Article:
The concept of loyalty and the Wyndham Rewards revaluation

I had an interesting exchange on Twitter the other day with Seth, the Wandering Aramean, who was arguing in response to Trevor at Tagging Miles that loyalty currencies are on a perpetual downward valuation spiral. While they devalue at different rates and different times, Seth claimed, they never increase in value.

My response was, "What about Wyndham?" After all, the May 11, 2015, revaluation of the Wyndham Rewards program made the 4 cheapest award categories (5,500 to 14,000 Wyndham Rewards points) more expensive, while the 5 most expensive award categories (16,000 to 50,000 Wyndham Rewards points) became less expensive when all properties were realigned at 15,000 Wyndham Rewards points per night.

Meanwhile, the Barclaycard Wyndham Rewards credit cards continue to offer 2 Wyndham Rewards points per dollar spent everywhere.

Reconciling these two positions is easy, as long as you can tell the difference between loyalty programs and loyalty.

If you were a loyal Wyndham guest, you probably got screwed

I admit that I've been travel hacking so long that it's a bit tough to remember what "loyalty" is supposed to signify.

But if "loyalty" means anything, it's surely the willingness to pay more to direct your stays or flights to a particular travel provider, not for any short-term interest but because over multiple nights, flights, stays, and years, your business will be rewarded in a way it wouldn't if you stayed at the cheapest possible hotel and booked the cheapest possible flight each time you traveled.

Since most travelers, most of the time, are traveling domestically, and only rarely staying in the most expensive categories of property, the change of cost of Wyndham Rewards nights to a flat 15,000 points was, as Seth asserted, a radical devaluation for "loyal" travelers, which is to say for travelers who directed their paid stays to Wyndham in order to secure cheap future award nights.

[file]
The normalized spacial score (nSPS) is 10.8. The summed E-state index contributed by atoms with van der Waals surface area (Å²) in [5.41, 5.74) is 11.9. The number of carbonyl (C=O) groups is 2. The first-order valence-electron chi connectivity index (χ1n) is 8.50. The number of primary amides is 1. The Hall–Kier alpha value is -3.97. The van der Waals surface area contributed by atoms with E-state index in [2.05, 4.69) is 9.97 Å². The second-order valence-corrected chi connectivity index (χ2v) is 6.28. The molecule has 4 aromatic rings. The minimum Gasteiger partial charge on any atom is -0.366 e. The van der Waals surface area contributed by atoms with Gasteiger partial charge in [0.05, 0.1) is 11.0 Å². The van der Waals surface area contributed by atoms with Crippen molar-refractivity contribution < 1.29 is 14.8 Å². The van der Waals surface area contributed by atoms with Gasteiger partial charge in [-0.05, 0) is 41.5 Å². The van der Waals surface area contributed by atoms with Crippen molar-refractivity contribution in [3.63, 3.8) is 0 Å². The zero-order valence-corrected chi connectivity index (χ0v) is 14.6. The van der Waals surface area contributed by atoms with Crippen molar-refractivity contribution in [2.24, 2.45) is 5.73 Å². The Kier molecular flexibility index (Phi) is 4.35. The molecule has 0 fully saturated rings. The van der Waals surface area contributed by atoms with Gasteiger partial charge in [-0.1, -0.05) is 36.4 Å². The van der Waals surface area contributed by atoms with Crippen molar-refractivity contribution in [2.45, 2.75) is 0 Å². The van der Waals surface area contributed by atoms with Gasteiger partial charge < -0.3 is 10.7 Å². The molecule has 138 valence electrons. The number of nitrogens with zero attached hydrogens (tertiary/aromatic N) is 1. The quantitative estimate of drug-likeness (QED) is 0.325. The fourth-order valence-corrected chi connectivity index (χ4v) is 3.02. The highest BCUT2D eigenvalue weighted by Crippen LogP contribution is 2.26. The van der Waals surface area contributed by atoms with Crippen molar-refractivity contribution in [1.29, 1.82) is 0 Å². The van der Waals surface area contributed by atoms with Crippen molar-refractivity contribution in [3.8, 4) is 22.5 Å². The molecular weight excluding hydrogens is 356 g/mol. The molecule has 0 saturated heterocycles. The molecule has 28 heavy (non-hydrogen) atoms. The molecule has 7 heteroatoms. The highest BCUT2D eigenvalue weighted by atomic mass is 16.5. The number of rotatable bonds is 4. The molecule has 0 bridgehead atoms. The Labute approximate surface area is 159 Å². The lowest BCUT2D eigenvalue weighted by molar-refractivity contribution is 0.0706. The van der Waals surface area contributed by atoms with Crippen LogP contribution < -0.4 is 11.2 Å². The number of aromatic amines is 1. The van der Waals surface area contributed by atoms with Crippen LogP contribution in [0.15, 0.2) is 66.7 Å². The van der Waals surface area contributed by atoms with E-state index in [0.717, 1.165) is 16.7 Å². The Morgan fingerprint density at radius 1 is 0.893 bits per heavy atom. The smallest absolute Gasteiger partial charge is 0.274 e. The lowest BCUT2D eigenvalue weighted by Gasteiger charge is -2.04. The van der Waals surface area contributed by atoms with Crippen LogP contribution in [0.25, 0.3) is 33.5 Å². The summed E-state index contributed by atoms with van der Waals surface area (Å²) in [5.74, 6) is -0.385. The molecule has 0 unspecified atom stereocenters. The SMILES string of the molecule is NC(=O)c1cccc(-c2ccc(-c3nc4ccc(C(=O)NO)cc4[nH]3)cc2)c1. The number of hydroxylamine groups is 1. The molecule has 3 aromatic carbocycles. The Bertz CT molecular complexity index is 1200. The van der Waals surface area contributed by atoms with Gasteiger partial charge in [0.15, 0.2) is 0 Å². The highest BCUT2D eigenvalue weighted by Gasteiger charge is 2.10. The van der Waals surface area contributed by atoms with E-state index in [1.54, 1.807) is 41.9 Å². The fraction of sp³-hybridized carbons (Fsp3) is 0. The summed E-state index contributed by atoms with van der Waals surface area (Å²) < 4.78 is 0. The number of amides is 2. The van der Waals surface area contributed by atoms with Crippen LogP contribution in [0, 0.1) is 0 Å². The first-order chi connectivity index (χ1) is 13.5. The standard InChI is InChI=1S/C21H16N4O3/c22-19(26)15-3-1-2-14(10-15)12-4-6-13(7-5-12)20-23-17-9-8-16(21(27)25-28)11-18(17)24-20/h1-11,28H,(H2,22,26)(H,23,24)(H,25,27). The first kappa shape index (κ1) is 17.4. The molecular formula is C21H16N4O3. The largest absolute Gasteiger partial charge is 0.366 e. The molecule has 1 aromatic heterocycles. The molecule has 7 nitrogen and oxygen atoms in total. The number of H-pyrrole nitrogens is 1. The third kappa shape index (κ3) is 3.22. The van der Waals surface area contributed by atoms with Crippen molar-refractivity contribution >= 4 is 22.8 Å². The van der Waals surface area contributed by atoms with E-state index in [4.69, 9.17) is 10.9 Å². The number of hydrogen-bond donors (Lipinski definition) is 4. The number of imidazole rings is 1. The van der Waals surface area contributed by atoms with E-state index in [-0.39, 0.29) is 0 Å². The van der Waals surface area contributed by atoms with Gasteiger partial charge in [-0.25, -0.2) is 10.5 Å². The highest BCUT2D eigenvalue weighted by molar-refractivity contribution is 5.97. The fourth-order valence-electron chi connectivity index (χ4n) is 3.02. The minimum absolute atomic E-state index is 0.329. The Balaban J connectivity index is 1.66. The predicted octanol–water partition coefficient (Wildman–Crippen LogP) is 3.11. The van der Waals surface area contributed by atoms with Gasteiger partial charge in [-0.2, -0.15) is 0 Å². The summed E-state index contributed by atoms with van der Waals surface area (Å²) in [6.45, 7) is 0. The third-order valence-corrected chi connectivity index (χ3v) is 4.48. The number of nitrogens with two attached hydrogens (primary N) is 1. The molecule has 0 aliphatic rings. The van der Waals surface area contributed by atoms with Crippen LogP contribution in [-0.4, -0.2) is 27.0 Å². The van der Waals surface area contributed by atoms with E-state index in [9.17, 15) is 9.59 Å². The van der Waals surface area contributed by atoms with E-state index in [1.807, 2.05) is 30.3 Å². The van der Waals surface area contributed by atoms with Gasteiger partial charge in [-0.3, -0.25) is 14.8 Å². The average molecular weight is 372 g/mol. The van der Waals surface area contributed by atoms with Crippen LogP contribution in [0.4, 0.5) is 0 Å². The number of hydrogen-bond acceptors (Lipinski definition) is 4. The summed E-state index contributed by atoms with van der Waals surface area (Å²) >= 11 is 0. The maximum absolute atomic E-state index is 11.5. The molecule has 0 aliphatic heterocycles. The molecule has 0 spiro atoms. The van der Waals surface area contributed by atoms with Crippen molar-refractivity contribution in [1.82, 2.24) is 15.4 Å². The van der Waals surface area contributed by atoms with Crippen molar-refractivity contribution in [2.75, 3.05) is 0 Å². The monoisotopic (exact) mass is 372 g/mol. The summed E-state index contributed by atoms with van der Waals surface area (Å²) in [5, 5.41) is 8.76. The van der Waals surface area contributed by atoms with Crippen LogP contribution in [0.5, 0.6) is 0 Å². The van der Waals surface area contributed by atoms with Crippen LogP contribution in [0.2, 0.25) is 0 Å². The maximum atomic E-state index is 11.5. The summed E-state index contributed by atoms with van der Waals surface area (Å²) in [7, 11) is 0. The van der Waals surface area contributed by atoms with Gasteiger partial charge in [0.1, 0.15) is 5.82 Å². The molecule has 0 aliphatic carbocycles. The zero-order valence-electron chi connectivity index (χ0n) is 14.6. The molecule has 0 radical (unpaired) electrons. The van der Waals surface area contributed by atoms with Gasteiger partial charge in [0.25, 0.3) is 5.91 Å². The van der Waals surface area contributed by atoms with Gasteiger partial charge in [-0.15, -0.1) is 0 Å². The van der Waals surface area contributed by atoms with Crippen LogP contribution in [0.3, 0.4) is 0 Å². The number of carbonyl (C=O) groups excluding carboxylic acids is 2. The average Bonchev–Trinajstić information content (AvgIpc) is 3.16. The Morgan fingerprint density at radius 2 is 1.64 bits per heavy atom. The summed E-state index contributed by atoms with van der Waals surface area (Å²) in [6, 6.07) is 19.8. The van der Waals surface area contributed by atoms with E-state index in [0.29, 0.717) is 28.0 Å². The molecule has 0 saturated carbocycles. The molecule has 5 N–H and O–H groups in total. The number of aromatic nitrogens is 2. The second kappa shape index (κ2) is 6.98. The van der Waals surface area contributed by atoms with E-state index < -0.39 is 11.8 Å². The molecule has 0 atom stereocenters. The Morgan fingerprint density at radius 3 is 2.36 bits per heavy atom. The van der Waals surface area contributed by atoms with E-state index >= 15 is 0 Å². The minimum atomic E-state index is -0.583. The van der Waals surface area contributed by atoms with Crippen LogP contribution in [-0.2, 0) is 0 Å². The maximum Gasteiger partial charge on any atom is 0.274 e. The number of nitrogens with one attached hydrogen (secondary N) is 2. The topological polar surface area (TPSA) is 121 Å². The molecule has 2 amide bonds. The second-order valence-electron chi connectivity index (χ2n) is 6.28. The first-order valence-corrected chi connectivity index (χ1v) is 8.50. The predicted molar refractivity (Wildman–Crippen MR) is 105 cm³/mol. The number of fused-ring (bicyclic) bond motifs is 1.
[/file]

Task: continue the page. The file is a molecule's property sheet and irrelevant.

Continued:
If you're a travel hacker, the Wyndham Rewards revaluation was a godsend

Compared to putting the same spend on a 2% or 2.105% cash back credit card, the Barclaycard Wyndham Rewards credit cards allow you to purchase a night at any Wyndham Rewards property in the world for between $150 and $158. As it is for a "loyal" Wyndham Rewards customer, at many properties that's an increase over the cost prior to the May 11, 2015, revaluation.

But the key takeaway for the travel hacker is that other, cheaper options remain for the nights you'd otherwise have redeemed Wyndham Rewards points for. There's a difficulty in analyzing the situation precisely, but fortunately Wyndham still makes available the list of properties which went up and went down in category in 2013, which at least gives a sense of what properties were in which categories prior to the 2015 revaluation.

With all that in mind, here are some United States properties which, as of 2013, cost less than 15,000 Wyndham Rewards points per night. These are properties that became more expensive after the 2015 revaluation. Next to each property I also suggest the cheapest nearby competing property and its imputed redemption value.

I don't claim this is exhaustive research — anybody can do the same research and find more extreme examples at their leisure using the links provided above.

  • Baymont Inn and Suites Florence/Muscle Shoals. Was 14,000 Wyndham Rewards points ($147 IRV). Nearby: Hampton Inn Florence-Midtown. 20,000 Hilton HHonors points ($70 IRV).
  • Days Inn Tempe ASU. Was 10,000 Wyndham Rewards points ($105 IRV). Nearby: Embassy Suites Phoenix - Tempe. 30,000 - 40,000 HHonors points ($106 - $141 IRV).
  • Days Hotel Oakland Airport-Coliseum. Was 14,000 Wyndham Rewards points ($147 IRV). Nearby: Hilton Oakland Airport. 30,000 HHonors points ($106 IRV).
  • Ramada Denver Midtown. Was 10,000 Wyndham Rewards points ($105 IRV). Nearby: Hampton Inn & Suites Denver-Speer Boulevard. 30,000 - 40,000 HHonors points ($106-$141 IRV).
  • Knights Inn Lafayette Midwest. Was 5,500 Wyndham Rewards points ($58 IRV). Nearby: 
    Homewood Suites by Hilton Lafayette. 30,000 - 40,000 HHonors points ($106-$141 IRV).
  • Travelodge - Columbus. Was 5,500 Wyndham Rewards points ($58 IRV). Nearby: 
    Hyatt Place Columbus/OSU. 8,000 Hyatt Gold Passport points ($80 IRV). Also
    DoubleTree Suites by Hilton Hotel Columbus Downtown. 20,000 - 30,000 Hilton HHonors points ($70 - $106 IRV)


The point of this post is not that the Wyndham Rewards revaluation was "a good thing." Whether or not a particular individual benefited or suffered from it depends on that person's past and future pattern of paid and award stays.

My point is that for a travel hacker the increases in prices at Tier 1-4 Wyndham Rewards properties are easily offset by balances in competing programs with more reasonably priced properties in the same markets.